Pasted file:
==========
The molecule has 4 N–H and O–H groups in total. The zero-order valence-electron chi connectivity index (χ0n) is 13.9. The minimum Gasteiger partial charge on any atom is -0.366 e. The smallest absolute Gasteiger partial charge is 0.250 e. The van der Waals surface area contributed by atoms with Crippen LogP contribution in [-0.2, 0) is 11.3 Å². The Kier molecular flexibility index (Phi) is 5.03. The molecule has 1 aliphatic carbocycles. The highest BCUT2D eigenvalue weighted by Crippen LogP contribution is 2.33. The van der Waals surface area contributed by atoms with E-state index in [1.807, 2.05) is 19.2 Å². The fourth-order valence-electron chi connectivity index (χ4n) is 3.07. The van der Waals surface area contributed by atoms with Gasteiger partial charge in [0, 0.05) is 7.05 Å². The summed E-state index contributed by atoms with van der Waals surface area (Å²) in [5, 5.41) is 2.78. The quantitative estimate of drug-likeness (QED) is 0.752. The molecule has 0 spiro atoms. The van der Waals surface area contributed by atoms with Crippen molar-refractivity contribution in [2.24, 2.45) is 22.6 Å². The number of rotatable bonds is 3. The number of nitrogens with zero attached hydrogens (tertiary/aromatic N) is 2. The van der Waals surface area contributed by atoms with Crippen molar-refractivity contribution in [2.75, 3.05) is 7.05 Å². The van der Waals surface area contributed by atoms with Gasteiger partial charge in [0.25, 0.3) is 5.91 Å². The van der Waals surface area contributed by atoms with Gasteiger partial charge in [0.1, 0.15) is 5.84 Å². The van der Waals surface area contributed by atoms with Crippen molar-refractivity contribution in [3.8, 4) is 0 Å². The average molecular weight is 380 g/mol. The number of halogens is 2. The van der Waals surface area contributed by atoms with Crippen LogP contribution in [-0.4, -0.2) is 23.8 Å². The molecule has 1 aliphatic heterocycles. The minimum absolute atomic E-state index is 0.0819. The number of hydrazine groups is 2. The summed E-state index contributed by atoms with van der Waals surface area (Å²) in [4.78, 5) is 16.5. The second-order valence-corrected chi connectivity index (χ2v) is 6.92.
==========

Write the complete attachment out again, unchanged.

The molecule has 4 N–H and O–H groups in total. The zero-order valence-electron chi connectivity index (χ0n) is 13.9. The minimum Gasteiger partial charge on any atom is -0.366 e. The smallest absolute Gasteiger partial charge is 0.250 e. The van der Waals surface area contributed by atoms with Crippen LogP contribution in [-0.2, 0) is 11.3 Å². The Kier molecular flexibility index (Phi) is 5.03. The molecule has 1 aliphatic carbocycles. The highest BCUT2D eigenvalue weighted by Crippen LogP contribution is 2.33. The van der Waals surface area contributed by atoms with E-state index in [1.807, 2.05) is 19.2 Å². The fourth-order valence-electron chi connectivity index (χ4n) is 3.07. The van der Waals surface area contributed by atoms with Gasteiger partial charge in [0, 0.05) is 7.05 Å². The summed E-state index contributed by atoms with van der Waals surface area (Å²) in [5, 5.41) is 2.78. The quantitative estimate of drug-likeness (QED) is 0.752. The molecule has 0 spiro atoms. The van der Waals surface area contributed by atoms with Crippen molar-refractivity contribution in [2.24, 2.45) is 22.6 Å². The number of rotatable bonds is 3. The number of nitrogens with zero attached hydrogens (tertiary/aromatic N) is 2. The van der Waals surface area contributed by atoms with Crippen molar-refractivity contribution in [2.75, 3.05) is 7.05 Å². The van der Waals surface area contributed by atoms with Gasteiger partial charge in [0.25, 0.3) is 5.91 Å². The van der Waals surface area contributed by atoms with Gasteiger partial charge in [0.1, 0.15) is 5.84 Å². The van der Waals surface area contributed by atoms with Crippen molar-refractivity contribution in [3.8, 4) is 0 Å². The average molecular weight is 380 g/mol. The number of halogens is 2. The van der Waals surface area contributed by atoms with Crippen LogP contribution in [-0.4, -0.2) is 23.8 Å². The molecule has 1 aliphatic heterocycles. The minimum absolute atomic E-state index is 0.0819. The number of hydrazine groups is 2. The summed E-state index contributed by atoms with van der Waals surface area (Å²) in [4.78, 5) is 16.5. The second-order valence-corrected chi connectivity index (χ2v) is 6.92.